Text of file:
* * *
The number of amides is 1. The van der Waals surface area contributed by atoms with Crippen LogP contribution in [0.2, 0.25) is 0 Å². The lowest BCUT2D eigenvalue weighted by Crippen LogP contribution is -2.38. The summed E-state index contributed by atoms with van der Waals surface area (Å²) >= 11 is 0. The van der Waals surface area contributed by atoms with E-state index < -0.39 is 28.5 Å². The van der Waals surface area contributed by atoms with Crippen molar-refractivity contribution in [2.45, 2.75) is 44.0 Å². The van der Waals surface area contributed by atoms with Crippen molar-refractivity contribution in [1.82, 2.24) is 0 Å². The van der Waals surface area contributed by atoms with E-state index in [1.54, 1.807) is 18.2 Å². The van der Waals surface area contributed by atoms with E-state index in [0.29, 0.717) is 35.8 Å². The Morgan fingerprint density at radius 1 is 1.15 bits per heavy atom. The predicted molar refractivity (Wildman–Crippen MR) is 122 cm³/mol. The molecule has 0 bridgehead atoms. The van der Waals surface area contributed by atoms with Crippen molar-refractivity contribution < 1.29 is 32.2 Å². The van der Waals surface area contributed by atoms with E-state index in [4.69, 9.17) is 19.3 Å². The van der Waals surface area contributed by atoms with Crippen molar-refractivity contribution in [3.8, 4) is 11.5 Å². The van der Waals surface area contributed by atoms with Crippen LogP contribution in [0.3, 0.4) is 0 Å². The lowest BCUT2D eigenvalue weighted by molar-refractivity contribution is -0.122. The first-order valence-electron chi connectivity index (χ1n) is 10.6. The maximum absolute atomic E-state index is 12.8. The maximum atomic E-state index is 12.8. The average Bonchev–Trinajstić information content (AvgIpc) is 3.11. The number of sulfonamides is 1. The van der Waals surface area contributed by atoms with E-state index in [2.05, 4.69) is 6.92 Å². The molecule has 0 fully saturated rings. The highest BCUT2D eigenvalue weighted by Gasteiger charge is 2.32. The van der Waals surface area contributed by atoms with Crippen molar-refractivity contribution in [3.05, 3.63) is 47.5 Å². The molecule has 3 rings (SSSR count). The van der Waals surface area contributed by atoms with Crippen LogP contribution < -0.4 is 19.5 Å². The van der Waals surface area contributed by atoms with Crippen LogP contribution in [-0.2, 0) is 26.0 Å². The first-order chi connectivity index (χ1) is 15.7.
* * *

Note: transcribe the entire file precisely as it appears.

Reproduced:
The number of amides is 1. The van der Waals surface area contributed by atoms with Crippen LogP contribution in [0.2, 0.25) is 0 Å². The lowest BCUT2D eigenvalue weighted by Crippen LogP contribution is -2.38. The summed E-state index contributed by atoms with van der Waals surface area (Å²) >= 11 is 0. The van der Waals surface area contributed by atoms with E-state index < -0.39 is 28.5 Å². The van der Waals surface area contributed by atoms with Crippen molar-refractivity contribution in [2.45, 2.75) is 44.0 Å². The van der Waals surface area contributed by atoms with Crippen molar-refractivity contribution in [1.82, 2.24) is 0 Å². The van der Waals surface area contributed by atoms with E-state index in [1.54, 1.807) is 18.2 Å². The van der Waals surface area contributed by atoms with E-state index in [0.29, 0.717) is 35.8 Å². The Morgan fingerprint density at radius 1 is 1.15 bits per heavy atom. The predicted molar refractivity (Wildman–Crippen MR) is 122 cm³/mol. The molecule has 0 bridgehead atoms. The van der Waals surface area contributed by atoms with Crippen molar-refractivity contribution < 1.29 is 32.2 Å². The van der Waals surface area contributed by atoms with E-state index in [4.69, 9.17) is 19.3 Å². The van der Waals surface area contributed by atoms with Crippen molar-refractivity contribution in [3.8, 4) is 11.5 Å². The van der Waals surface area contributed by atoms with Crippen LogP contribution in [0.3, 0.4) is 0 Å². The lowest BCUT2D eigenvalue weighted by molar-refractivity contribution is -0.122. The first-order valence-electron chi connectivity index (χ1n) is 10.6. The maximum absolute atomic E-state index is 12.8. The maximum atomic E-state index is 12.8. The average Bonchev–Trinajstić information content (AvgIpc) is 3.11. The number of sulfonamides is 1. The van der Waals surface area contributed by atoms with E-state index in [2.05, 4.69) is 6.92 Å². The molecule has 0 fully saturated rings. The highest BCUT2D eigenvalue weighted by Gasteiger charge is 2.32. The van der Waals surface area contributed by atoms with Crippen molar-refractivity contribution in [3.05, 3.63) is 47.5 Å². The molecule has 3 rings (SSSR count). The van der Waals surface area contributed by atoms with Crippen LogP contribution < -0.4 is 19.5 Å². The van der Waals surface area contributed by atoms with Crippen LogP contribution in [-0.2, 0) is 26.0 Å². The first-order chi connectivity index (χ1) is 15.7.